Whenever we went to herd sheep they would be trotting beside us, helping with the herding. I am afraid to say that they became far more pets than farm animals... which was fine, as they were there for breeding.
Overall they are good calvers. There are no problems when mated with a Simmental bull. Even when crossed with larger meat breeds I have only seen a problem in calving once. The cows are good mothers, but not overly aggressive towards people during and after calving, which means that both mother and calf can be approached.
However, they can be prone to mastitis which is something you have to be careful about particularly after the first calf. I have seen quite a few who have lost one quarter of their udders — a consequence of their milk-producing heritage. If you have a small holding then the Simmental would be an ideal general purpose cow, very tame, affectionate to humans and they can be used for milk and meat production..
From DLlE Sep 1 2012 3:31AM
Overall a great value
In my experience, Simmental cows make great mothers. Most of our cows have been protective of their calves, yet not overly aggressive. They usually milk well, with plenty for their offspring. We have shown our cattle off and on over the years and their natural muscling helped them in the showring, although Simmentals with Angus influence in their pedigree tend to be at the top of the class.
We have limited our herd genetics to solid or mostly reds, and the Fleckvieh/fullbloods, which we are particularly fond of. We have found them to be quite docile with excellent growth on a nice, moderate frame. The disadvantage with fullbloods is the tendency for them to be horned, which can be a herd management issue.
With good growth numbers and heavier muscling, one has to be aware of the calving ease issues that can arise. We have had some large calves - a late February 2011 calf weighed in around 130 pounds - but most have been moderate as we do concentrate on using proven calving ease sires so that the herd is not labor intensive. In the summer we like to graze our Simmentals on pasture, and need cows able to calve on their own.
Feed costs can certainly affect the economic efficiency of the breed. Our herd originated in the 1990s, and we have had to be aware of frame size in our breeding selection. We still have a few animals whose frame size is a bit larger than we desire. Yet even our largest cows had sound structure, and we don't experience lameness issues with our cows.
We have also had positive reviews on freezer beef orders that we have filled with our Simmental stock. The average longevity for our cows has been around nine to ten years. We currently have a 13-year-old cow with a calf at her side.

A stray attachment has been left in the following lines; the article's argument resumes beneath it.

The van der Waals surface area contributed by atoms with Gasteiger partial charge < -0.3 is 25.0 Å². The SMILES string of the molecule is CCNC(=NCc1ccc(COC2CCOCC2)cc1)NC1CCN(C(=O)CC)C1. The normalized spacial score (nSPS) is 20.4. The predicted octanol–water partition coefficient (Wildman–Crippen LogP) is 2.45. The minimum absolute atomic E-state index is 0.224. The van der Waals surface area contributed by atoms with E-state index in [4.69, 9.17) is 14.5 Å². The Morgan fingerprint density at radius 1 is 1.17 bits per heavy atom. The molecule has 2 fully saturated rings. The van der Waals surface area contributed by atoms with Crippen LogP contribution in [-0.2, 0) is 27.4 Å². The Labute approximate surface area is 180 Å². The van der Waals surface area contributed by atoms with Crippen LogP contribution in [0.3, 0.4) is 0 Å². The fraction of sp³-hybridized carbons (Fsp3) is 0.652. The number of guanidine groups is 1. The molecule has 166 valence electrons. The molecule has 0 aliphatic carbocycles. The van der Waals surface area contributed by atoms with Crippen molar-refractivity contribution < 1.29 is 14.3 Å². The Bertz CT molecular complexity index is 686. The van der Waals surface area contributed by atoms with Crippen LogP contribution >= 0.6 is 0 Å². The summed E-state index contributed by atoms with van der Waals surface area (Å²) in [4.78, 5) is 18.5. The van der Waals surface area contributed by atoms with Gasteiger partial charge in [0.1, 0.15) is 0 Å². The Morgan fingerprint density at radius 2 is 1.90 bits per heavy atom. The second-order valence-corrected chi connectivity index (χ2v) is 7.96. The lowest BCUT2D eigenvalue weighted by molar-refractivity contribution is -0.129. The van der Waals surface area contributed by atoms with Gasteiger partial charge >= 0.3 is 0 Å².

In summary, I would recommend the Simmental breed to any experienced beef breeder, especially if they are looking to introduce different genetics to a British breed-based herd. For first-time beef owners, I would strongly encourage speaking extensively to multiple breeders and AI companies for input on reproduction management. Since the breed has an open herdbook, there are a lot of options with with breed.
From JessAnnSimms Mar 9 2011 8:44PM
What I Remember about "The General"
The General is a Simmental Bull that was born and raised on the family farm. This type of bull, if raised with no human intervention, will act skittish and tend to be very aggressive around humans. There were many times that the General would stare me down whenever it came down to rounding them up and branding the cattle. We did not have any horses or 4 wheelers because we were broke farmers. We had to round them up by feet which can be very dangerous if a bull decides to make a run at you. The market value for the Simmental Bull is very high if you decide to take the bull to the stockyards to sell it.
This is one side of the Simmental Bull if not raises by humans. I have seen the other side of the Simmental Bull if you were to raise on your own. A mother cow abandoned her Simmental calf right after birth. My dad gave me the responsibility of raising the calf until it reached full growth. I did so consciously, feeding the calf everyday until it became a full grown Simmental Bull. My bull was the friendly creature that I have ever raised. He would follow me whether I went on the farm. Even when we transported the cattle to the winter range, my bull would recognize me right off the bat as he would come running up to me. Unfortunately, I had to make the hard decision to sell him at the stockyard.
In my opinion, Simmental Bulls produce really great calves and they sell at a really decent at the stockyards..
From indianz32 Mar 3 2014 12:35AM